Disney's prized theme-park no-fly zone means it can't use drones in its firework shows


#1

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#2

Does Tinkerbell require an exemption as well?


#3

There’s a Disney World no-fly zone? I had no idea. It must either be a fairly minimal range or unenforceable, since I’ve seen the Jesusy plane messages every time I’ve been there. I’ve been there on Gay Days a few times over the last few years and there always was some hideous hate-mongering in the sky.


#4

I don’t have a problem with a no fly zone over Disney or for them to operate their own drones for their laser/firework/skyshows.


#5

I know there are fans, but AFAIC Disney == Mos Eisley. Spending money there funds all their endeavors - I’d trade in their work with any property to hand it over to the Public Domain.

The fact that they have a no fly zone & the audacity to expect a double dog exemption so only they can fly there - is indeed like salt… & will most likely be granted.


#6

Tink is a total psycho. She tricked the Lost Boys into trying to murder Wendy. You do not want to mess with the Tink.


#7

That’s usually outside the no-fly zone. Around the interstate and Pleasure Island (Disney Springs) shopping mall off I-4.
You see it going in…but not at the parks themselves.


#8

Wow, a 3.5 mile exclusion radius near two airports? That’s kindof a jerk move.
http://tfr.faa.gov/save_pages/detail_4_3634.html


#9

I’m not saying that Disney should ever have been given the no-fly zone in the first place (dunno) but it’s not exactly hypocritical of them to ask for an exemption, even if the rationale was some bogus national security thing. Disney knows that Disney’s drones won’t be launching terrorist attacks against Disney’s theme park.

For better or for worse, once everyone else has been banned from the airspace for Disney’s sake, it’s hard to see why Disney shouldn’t be allowed to do things in that space that it would be legal for them to do anywhere else (like low-flying, line-of-sight drones).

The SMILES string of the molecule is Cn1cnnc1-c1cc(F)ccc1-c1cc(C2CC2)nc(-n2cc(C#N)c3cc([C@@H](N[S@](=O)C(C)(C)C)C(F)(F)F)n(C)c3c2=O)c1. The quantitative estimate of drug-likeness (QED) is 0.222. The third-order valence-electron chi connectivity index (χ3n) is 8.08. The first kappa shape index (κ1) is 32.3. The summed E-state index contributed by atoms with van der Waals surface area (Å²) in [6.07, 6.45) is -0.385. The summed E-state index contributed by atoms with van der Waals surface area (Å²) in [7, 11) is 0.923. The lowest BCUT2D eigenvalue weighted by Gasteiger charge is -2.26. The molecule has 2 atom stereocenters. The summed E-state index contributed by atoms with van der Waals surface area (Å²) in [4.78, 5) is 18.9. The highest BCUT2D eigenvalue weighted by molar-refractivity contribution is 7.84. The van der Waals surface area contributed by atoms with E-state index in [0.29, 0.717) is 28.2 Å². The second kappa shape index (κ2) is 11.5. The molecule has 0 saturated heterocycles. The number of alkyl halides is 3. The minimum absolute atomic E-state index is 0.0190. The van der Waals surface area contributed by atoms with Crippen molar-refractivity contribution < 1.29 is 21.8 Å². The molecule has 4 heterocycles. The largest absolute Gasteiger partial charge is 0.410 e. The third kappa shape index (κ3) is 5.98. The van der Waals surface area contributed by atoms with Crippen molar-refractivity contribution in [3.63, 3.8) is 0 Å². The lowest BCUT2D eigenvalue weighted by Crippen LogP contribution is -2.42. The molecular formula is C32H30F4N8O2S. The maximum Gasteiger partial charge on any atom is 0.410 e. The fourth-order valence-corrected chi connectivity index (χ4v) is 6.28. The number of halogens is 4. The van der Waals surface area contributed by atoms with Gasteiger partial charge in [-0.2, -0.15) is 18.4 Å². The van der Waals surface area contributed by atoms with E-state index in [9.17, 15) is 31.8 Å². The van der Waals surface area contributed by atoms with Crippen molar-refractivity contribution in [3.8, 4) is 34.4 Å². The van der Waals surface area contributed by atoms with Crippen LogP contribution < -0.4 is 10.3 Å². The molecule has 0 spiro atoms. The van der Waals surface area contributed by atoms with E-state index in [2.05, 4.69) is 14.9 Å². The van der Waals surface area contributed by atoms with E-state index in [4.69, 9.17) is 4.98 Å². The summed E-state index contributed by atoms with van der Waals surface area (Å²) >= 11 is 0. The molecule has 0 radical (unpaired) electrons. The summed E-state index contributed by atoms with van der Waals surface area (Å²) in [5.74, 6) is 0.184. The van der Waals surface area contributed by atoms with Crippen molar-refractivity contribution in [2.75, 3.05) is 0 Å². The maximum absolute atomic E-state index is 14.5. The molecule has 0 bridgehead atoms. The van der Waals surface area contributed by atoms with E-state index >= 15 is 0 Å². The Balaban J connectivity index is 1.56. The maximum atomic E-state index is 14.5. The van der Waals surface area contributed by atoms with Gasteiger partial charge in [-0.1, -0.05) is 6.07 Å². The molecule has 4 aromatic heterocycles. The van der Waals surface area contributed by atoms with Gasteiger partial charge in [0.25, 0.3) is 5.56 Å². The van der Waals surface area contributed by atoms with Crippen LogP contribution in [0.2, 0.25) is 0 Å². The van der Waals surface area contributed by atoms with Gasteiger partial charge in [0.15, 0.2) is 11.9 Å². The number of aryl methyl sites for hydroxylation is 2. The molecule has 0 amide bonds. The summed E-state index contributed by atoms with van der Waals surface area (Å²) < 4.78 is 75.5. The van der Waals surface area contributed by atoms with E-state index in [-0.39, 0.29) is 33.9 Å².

#10

So why don’t they say, “Welp, it seems like President Obama kept us safe from terrorists, unlike President Bush. No need for that security any more, thanks!”


#11

It’s well known that terrorists have great respect for no-fly zones, and would never think of infringing on them.


#12

Imagineers™ can hide SAM batteries in all sorts of unexpected places…

(None of them are as clever as the ones who snuck a fully functional LGM-118A silo into “Cinderella’s Castle”; but that’s a tough act to follow.)


#13

Is it just me, or does that picture make Mickey look like something monstrous?


#14

I’d be inclined to suggest that it strips away the mask that usually conceals Mickey’s true form, and its horror; but yeah, he does look pretty terrible there.


#15

I account among my blessings that my kids never took to Disney, not the movies and never heard a pip from them about wanting to go to that place. Oh, sure, they make up for it – economically – by wanting to go to far off places for fancy water slide parks, but I’m good with that.


#16

Until Disney’s Mickey-Mouse Drones get hacked, that is.


#17

Gee, if the park had won an easement against advertising banners, I’d be OK with that. But the blanket no-fly zone seems like something a bully would do. Kinda like the collateral damage from their copyright trolling for their beloved mouse…


#18

Lets face it. US law grants sole control of airspace above 500 feet to the FAA. Since Disney couldn’t buy the sky to control advertising, they bought legislation instead. It’s an end-run around public airspace and in effect a sky-grab. I don’t exactly blame them for trying it, it’s their nature as a corporation, but I sure blame the government for handing them a public commons on a silver platter.


#19

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